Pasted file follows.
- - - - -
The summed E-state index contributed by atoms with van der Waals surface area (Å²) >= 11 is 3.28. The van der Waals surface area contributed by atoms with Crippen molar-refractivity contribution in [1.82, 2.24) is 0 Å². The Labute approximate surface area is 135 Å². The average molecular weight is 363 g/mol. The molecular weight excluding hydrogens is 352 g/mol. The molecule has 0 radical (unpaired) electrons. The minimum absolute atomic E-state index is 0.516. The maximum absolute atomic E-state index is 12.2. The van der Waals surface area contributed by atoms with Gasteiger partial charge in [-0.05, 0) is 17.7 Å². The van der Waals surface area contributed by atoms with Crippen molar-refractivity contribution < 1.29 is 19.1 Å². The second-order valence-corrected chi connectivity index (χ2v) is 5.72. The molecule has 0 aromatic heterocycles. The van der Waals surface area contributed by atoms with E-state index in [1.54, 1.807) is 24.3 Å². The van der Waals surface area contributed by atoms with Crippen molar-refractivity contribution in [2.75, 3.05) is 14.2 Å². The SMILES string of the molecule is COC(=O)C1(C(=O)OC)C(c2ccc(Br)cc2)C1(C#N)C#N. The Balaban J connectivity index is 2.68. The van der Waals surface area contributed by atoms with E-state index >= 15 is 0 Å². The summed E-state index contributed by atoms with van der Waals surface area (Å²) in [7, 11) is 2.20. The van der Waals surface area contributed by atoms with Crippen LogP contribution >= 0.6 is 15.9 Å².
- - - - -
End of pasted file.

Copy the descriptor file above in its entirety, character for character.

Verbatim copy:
The summed E-state index contributed by atoms with van der Waals surface area (Å²) >= 11 is 3.28. The van der Waals surface area contributed by atoms with Crippen molar-refractivity contribution in [1.82, 2.24) is 0 Å². The Labute approximate surface area is 135 Å². The average molecular weight is 363 g/mol. The molecular weight excluding hydrogens is 352 g/mol. The molecule has 0 radical (unpaired) electrons. The minimum absolute atomic E-state index is 0.516. The maximum absolute atomic E-state index is 12.2. The van der Waals surface area contributed by atoms with Gasteiger partial charge in [-0.05, 0) is 17.7 Å². The van der Waals surface area contributed by atoms with Crippen molar-refractivity contribution < 1.29 is 19.1 Å². The second-order valence-corrected chi connectivity index (χ2v) is 5.72. The molecule has 0 aromatic heterocycles. The van der Waals surface area contributed by atoms with E-state index in [1.54, 1.807) is 24.3 Å². The van der Waals surface area contributed by atoms with Crippen molar-refractivity contribution in [2.75, 3.05) is 14.2 Å². The SMILES string of the molecule is COC(=O)C1(C(=O)OC)C(c2ccc(Br)cc2)C1(C#N)C#N. The Balaban J connectivity index is 2.68. The van der Waals surface area contributed by atoms with E-state index >= 15 is 0 Å². The summed E-state index contributed by atoms with van der Waals surface area (Å²) in [7, 11) is 2.20. The van der Waals surface area contributed by atoms with Crippen LogP contribution >= 0.6 is 15.9 Å².